By Brian Johnson
A hundred wildebeest hoofs rumble across a dry riverbed. The cavernous pink mouths of hippos open in yawns on the river. Stately giraffes, long-legged as supermodels, blink lush eyelashes. Lions stretch, and warthogs snuffle. Black hornbills with white wings and bizarre red faces watch you curiously from the roadside.
Each day on an African safari brings new wildlife encounters which you can enjoy at luxury lodges. As the sun sets, you can soak off the dust in a claw-foot bath, or sit with a cocktail as zebras nibble below. At night, the display of stars is extravagant, and your lodge fire crackles. This combination of fabulous landscapes, wild animals and tip-top accommodation makes a safari-lodge stay in Africa one of travel’s best experiences.
Each lodge offers its own particular combinations, all different but equally rewarding. The best generally include two daily safaris, accompanied by guide and tracker. These leave early in the morning and just before sunset, when wildlife is most active. Some lodges also have night safaris, which offer a particular thrill.
Nearly all safari lodges promote the ‘Big Five’ – lion, leopard, elephant, rhino and buffalo. Don’t set too much store by this legacy of hunting days, since spotting other animals is just as exciting. Other large mammal species include cheetahs, baboons, zebras and giraffes. Birdlife is also spectacular, from red-chested cuckoos to impossibly ugly marabou storks.
While most of us link safaris with the classic savannah of East Africa, alternative destinations can provide quite different wildlife experiences. The floodplains of Botswana’s Okavango Delta change dramatically with the seasons, and in the June-to-September flooding period are alive with shimmering dragonflies and kingfishers, eagles swooping on fish, and wallowing hippos. You’ll also see elephants and big cats, as well as more unusual creatures such as honey badgers and sable antelopes.
A top spot to stay is Sandibe Okavango Safari Lodge, right on one of the delta’s permanent water channels and adjacent to a wildlife reserve; the decks of its eight thatched lodges look right over the wetlands. A less well-known alternative to the Okavango, however, is the recently reopened Ruckomechi Camp in Zimbabwe. It sits in Mana Pools National Park, where significant floodplains provide a habitat for diverse wildlife such as elands and elephants.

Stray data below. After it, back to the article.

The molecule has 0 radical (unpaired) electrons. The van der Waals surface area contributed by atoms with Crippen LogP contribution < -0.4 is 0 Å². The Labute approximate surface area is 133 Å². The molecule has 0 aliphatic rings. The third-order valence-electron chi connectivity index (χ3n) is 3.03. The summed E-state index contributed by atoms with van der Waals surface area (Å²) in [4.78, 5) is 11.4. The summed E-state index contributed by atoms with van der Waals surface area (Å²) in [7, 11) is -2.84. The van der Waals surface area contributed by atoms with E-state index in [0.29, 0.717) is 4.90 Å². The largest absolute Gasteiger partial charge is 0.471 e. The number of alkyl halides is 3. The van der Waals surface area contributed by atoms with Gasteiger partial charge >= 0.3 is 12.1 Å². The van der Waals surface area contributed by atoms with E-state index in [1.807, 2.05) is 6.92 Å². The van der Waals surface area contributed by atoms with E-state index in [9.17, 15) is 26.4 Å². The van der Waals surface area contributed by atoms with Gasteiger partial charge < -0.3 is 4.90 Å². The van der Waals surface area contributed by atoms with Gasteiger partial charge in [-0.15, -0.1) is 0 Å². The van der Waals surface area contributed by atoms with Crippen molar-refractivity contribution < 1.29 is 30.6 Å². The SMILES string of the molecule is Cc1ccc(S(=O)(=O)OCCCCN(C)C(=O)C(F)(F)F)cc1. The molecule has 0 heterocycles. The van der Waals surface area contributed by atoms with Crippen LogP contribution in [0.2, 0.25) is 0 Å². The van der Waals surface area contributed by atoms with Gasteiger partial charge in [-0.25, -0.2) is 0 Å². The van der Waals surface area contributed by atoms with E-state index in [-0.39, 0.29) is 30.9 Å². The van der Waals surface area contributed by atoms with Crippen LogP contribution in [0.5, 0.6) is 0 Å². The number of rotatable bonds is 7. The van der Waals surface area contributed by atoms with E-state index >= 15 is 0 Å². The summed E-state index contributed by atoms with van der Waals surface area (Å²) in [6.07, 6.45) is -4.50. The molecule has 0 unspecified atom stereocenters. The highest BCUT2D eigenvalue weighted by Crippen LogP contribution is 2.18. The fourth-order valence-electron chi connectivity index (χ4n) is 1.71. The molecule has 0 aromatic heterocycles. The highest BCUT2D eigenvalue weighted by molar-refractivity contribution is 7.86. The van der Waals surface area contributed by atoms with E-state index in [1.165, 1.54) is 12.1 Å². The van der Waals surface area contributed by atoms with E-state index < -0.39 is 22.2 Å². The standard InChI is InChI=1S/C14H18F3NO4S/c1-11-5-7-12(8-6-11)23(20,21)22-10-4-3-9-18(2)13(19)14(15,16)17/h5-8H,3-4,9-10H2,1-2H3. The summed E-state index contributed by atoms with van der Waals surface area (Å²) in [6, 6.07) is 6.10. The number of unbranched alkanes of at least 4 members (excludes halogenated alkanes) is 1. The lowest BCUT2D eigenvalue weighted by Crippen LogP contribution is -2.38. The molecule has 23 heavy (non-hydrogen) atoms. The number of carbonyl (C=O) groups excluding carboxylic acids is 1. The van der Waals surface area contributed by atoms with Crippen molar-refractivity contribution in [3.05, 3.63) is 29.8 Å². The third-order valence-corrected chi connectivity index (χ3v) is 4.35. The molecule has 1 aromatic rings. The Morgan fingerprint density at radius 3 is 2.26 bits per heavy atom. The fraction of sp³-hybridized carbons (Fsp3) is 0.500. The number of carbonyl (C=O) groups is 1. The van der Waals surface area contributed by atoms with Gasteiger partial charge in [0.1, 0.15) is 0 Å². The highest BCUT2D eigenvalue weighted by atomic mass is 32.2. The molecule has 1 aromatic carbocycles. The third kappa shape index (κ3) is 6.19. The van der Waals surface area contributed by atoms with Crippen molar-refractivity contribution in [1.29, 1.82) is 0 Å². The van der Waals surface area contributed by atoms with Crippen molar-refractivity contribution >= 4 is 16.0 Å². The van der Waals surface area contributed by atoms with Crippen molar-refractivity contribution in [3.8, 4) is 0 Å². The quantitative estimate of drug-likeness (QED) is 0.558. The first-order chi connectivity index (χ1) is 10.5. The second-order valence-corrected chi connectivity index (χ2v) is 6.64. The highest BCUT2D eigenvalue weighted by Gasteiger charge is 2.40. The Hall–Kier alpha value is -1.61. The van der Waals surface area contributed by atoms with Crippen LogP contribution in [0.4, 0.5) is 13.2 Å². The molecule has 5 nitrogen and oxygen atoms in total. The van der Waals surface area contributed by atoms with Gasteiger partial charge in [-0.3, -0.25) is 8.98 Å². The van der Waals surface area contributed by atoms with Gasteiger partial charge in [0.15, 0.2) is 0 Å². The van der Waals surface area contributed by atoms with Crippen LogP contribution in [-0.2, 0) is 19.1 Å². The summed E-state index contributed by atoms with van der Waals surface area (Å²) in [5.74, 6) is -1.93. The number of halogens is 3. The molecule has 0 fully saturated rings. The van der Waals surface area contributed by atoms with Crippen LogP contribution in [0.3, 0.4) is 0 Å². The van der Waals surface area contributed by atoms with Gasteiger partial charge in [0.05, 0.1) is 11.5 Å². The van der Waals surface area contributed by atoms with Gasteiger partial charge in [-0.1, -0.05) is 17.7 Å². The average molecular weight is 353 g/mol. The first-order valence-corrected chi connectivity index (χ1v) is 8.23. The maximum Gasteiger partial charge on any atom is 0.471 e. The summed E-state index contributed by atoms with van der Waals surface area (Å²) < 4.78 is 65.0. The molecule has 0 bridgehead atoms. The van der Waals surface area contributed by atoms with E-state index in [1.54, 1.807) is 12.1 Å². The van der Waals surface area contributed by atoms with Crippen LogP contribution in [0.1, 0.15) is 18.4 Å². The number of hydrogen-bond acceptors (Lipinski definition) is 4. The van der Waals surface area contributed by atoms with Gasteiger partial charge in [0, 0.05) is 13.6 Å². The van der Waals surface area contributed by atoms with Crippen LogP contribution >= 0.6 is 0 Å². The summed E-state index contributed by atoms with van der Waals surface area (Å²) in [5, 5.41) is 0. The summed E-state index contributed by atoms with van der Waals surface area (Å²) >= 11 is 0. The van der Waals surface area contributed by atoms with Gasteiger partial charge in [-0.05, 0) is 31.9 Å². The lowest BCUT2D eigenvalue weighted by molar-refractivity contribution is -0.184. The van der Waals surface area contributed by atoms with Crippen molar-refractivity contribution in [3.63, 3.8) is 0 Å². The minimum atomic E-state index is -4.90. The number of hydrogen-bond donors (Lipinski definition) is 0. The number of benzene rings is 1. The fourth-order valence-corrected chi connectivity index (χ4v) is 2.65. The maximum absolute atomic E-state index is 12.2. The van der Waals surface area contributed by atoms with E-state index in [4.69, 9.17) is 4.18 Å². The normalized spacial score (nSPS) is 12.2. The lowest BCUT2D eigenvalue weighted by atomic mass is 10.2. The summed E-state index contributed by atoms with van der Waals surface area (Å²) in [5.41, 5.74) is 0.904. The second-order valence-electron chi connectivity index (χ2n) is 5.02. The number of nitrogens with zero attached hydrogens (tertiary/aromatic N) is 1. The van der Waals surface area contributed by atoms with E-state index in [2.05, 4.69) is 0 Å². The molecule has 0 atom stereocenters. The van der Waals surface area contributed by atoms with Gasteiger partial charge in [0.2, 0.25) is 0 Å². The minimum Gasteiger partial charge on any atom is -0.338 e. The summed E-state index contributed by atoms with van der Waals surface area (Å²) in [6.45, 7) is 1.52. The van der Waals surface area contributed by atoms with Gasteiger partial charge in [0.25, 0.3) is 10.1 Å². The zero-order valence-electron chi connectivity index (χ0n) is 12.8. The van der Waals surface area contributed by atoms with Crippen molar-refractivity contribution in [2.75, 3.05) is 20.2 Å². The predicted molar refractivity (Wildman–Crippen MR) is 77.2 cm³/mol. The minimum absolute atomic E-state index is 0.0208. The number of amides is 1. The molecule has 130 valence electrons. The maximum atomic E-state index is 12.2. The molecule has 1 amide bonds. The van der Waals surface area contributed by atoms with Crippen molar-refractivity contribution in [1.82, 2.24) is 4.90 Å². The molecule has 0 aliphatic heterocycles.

In startling contrast, Sossusvlei Desert Lodge in Namibia is surrounded by a parched, haunting desert landscape of huge red sand dunes and rugged mountains, home to unusual creatures such as mountain zebra and oryx. You can watch evening animals at the waterhole below your deck as you sip on a whiskey by the fireplace. Look up and you’ll be rewarded with spectacular stars.
These are particular niche landscapes. Phinda Private Game Reserve in South Africa, though, provides one of the most varied habitats of any lodge. You can paddle along the river to spot hippo and crocodile, scuba-dive among shoals of fish off the nearby coast, turtle-spot on the beach, and bird-watch in World Heritage wetlands. You can even go on an unnerving, specialist white-rhino safari with a tracker and armed ranger.
Even the truly indolent can have wildlife encounters at South African lodges. At Ngala Safari Lodge adjacent to Kruger National Park, you can spot animals from glass-walled showers that overlook the river: it’s hard to know whether visitor or passing zebra is the most startled. At Makakatana Bay Lodge you can hear hippos snort out of the darkness from the restaurant terrace, and at Ulusaba (owned by Richard Branson) you have to barricade your windows against marauding baboons. Elephants and rhinos sometimes wander through the lodge area; an elephant once devoured half the garden flowers.
The wildlife is of course the chief attraction, but some lodges supply landscapes that can be a match in magnificence. It’s hard to beat Ngorongoro Crater Lodge in Tanzania, which clings right to the edge of the famous crater, gazing over a vast spread of the Serengeti. The buildings might be in Masai mud-and-brick style with banana-leaf ceilings, but guestrooms are cluttered with antiques and chandeliers. A private butler draws your bath and stokes your winter fire. Unusually for African lodges, you can even get a massage or indulge in aromatherapy. Outside flamingos strut on soda lakes and giraffes lollop across the savannah.
In Kenya, Masai Mara is another famously scenic destination. Between June and October, a stampede of wildebeest and zebra on their migration offers one of the world’s most stunning wildlife sights. One of its newer lodges, Angama Mara, captures the views across the Rift Valley so romantically captured in the 1985 movie Out of Africa. Alternatively, Bateleur Camp offers hot-air balloon rides or walking safaris accompanied by a Masai warrior. Bateleur has just 18 tents, though ‘tent’ doesn’t quite describe the leather and wood ambiance, elegant 1930s writing desks, and bathrooms with glass-walled showers. Proof once more that you certainly don’t have to rough it to have wild experiences in Africa.